Other races featured by CT include Pennsylvania’s Senate race between Bob Casey Jr. and Sen. Rick Santorum and South Dakota’s abortion ban.

Blog author: jarmstrong
posted by on Thursday, October 5, 2006

Mark Whitehouse reported in the September 25th issue of the Wall Street Journal that the living standards of average Americans will have to be adjusted downward in coming years because a larger share of our national debt is going to debt-service. He writes,

That means Americans will have to work harder to maintain the same living standards—or cut back sharply to pay down the debt.” Catherine Mann, a senior fellow at the Institute for International Economics notes, “Our net international obligations are coming home to roost. It’s as if on our personal MasterCards we have run up large obligations and never had to make personal payments. You can’t believe that is going to last forever.

I am not a professional economist but such news makes me wonder how we will really handle these things as a nation when the spend-spend-spend spigot is finally turned off. The pay day is coming, maybe sooner than later. Our prosperity is always one really bad cycle from a serious implosion and then the country will either adjust corporately, and grow stronger morally and spiritually, or it will begin to break down in ways that could be alarming over the long term. Let us pray that we learn how to adjust sooner than later. Churches that spend so much on themselves, and their upwardly mobile lifestyles, should take note. The kingdom calls for sacrifice and frugality, not lavish expenditures on empire building.

John H. Armstrong is founder and director of ACT 3, a ministry aimed at "encouraging the church, through its leadership, to pursue doctrinal and ethical reformation and to foster spiritual awakening."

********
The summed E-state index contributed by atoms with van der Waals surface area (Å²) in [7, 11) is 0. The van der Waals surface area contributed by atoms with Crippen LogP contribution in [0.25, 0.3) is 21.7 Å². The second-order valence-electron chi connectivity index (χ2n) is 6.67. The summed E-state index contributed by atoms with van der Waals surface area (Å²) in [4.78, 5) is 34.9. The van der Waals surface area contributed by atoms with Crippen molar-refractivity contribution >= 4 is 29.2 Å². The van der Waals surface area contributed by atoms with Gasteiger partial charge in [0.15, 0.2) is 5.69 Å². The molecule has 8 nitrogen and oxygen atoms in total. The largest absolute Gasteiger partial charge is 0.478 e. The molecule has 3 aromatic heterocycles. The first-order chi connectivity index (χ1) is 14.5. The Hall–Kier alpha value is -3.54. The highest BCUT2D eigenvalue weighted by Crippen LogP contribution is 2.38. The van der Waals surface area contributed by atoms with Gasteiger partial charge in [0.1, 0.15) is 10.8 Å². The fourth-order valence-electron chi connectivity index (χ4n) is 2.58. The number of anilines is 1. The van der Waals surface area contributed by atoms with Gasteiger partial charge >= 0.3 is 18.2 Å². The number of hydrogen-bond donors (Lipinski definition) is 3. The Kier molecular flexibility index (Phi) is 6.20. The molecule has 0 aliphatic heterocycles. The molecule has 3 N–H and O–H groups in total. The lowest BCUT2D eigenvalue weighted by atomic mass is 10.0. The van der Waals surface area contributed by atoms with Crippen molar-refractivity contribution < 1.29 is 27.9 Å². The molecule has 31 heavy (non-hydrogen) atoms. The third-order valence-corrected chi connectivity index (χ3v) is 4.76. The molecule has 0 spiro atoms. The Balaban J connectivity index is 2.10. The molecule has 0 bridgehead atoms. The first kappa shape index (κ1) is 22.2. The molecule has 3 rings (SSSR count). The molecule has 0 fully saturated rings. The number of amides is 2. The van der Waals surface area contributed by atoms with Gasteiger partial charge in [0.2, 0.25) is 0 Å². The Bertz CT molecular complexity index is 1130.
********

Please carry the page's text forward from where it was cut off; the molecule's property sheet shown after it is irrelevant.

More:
Blog author: jspalink
posted by on Wednesday, September 20, 2006

Mortgage foreclosure rates soared 53 percent in August, compared with a year earlier, and many people who were eager to buy a house with low “teaser” interest rates and creative financing are in trouble. Acton Senior Fellow in Economics Jennifer Roback Morse expects new calls for goverment oversight of the mortgage industry, which is already highly regulated. A better idea, she suggests, would be for buyers to examine their motives for acquiring real estate with gimmicky loans and take some responsibility for their actions.

Read the full commentary here.

Blog author: jballor
posted by on Friday, July 14, 2006
Nipsey Russell (1918-2005)

I was flipping stations tonight and passed the Game Show Network, which was showing reruns of Match Game ’74. Nipsey Russell, the so-called “Poet Laureate of Television,” began the show with this poem for prosperity:

To slow down this recession,

and make this economy thrive,

give us our social security now,

we’ll go to work when we’re sixty-five.